Learn about the beta
Office of the Historian

Minutes of Historical Advisory Committee Meeting, November 1980

A scan of the original document is available for download (PDF, 1.2 MB, 25pp.)

Source: Department of State, Bureau of Public Affairs, Office of the Historian, Advisory Committee on Historical Diplomatic Documentation Files, 1957-1990 (Lot File 96 D 292), Box 4, 1981—Minutes, Report.

Cited in Toward “Thorough, Accurate, and Reliable”: A History of the Foreign Relations of the United States Series, Chapter 9, Footnote 62

Minutes of the 1980 Meeting of the Advisory Committee on Historical Diplomatic Documentation

American Historical Association

  • Dr. Gary R. Hess, Professor of History, Bowling Green State University
  • Dr. Arnold H. Taylor, Professor of History, Howard University
  • Dr. Betty Miller Unterberger, Professor of History, Texas A & M University

American Political Science Association

  • Dr. Alexander L. George, Professor of Political Science, Stanford University
  • Dr. Enid Curtis Bok Schoettle, The Ford Foundation

American Society of International Law

  • Dr. Seymour J. Rubin, Executive Vice President and Executive Director, The American Society of International Law

Other Persons Present

The Bureau of Public Affairs:

  • William J. Dyess, Assistant Secretary of State for Public Affairs
  • Francis T. McNamara, Deputy Assistant Secretary of State for Public Affairs
  • Frank Gomez, Deputy Assistant Secretary of State for Public Affairs
  • Leon Ramey, Director, Executive Office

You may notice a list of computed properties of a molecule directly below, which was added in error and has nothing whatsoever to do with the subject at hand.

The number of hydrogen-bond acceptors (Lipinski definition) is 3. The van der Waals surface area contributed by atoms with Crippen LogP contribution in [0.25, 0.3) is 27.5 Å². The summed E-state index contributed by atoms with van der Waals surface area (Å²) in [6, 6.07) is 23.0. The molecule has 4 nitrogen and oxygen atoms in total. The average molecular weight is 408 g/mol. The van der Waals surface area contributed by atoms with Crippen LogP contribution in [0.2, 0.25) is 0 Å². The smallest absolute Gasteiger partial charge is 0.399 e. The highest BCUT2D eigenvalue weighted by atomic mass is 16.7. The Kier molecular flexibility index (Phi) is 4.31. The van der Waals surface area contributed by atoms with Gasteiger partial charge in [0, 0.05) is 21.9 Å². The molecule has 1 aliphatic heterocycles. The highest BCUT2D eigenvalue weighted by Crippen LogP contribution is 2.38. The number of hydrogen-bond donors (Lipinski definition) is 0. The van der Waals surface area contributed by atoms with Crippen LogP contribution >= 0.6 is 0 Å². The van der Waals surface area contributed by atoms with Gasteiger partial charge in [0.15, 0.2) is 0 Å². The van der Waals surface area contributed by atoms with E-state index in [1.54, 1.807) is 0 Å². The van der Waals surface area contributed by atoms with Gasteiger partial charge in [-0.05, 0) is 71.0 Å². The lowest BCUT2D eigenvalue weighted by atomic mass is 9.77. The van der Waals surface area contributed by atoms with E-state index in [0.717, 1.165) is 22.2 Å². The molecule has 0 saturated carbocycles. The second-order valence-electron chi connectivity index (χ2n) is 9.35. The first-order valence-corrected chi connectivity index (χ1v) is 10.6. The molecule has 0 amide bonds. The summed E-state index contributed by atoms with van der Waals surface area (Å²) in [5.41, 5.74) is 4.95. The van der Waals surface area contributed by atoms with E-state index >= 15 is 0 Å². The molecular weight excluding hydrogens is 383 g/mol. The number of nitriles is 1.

The Office of the Historian:

  • David F. Trask, The Historian (Executive Secretary of the Advisory Committee)
  • William Z. Slany, Deputy Historian and General Editor
  • Arthur Kogan
  • John P. Glennon
  • Charles S. Sampson
  • Paul Claussen
  • Neal H. Petersen
  • N. Stephen Kane
  • Ronald D. Landa
  • David W. Mabon
  • Nina Noring
  • William Sanford
  • Louis J. Smith
  • David M. Baehler
  • Madeline Chi
  • Evan Duncan
  • Evans Gerakas
  • Kay Herring
  • Edward C. Keefer
  • Robert J. McMahon
  • James E. Miller
  • Nina Neve
  • David Patterson
  • Delia Pitts
  • Carl N. Raether
  • Harriet Schwar
  • Sherrill B. Wells

Classification/Declassification Center:

  • Clayton McManaway, Deputy Assistant Secretary of State
  • Laurence Pickering, Director, Office of Systematic Review

Foreign Affairs and Information and Management Center:

  • William Price, Director
  • Paul M. Washington, Chief, Publishing Services Division
  • John Ellsworth, Chief, General Editing Branch
  • Rita Baker, Deputy Chief, Foreign Relations Editing Section

The National Archives and Records Service:

  • Milton O. Gustafson, Chief Diplomatic Branch

Department of State press re1ease No. 277, October 6,·1980, provided for open and closed portions of the meeting. The following persons from the general public attended the open portion of the meeting: Professor Wayne S. Cole, University of Maryland, Professor George O. Kent, University of Maryland.

[Omitted here is a list of abbreviations.]

First Session (November 13, 1980; 1-4 p.m.)
Room 1207, Department of State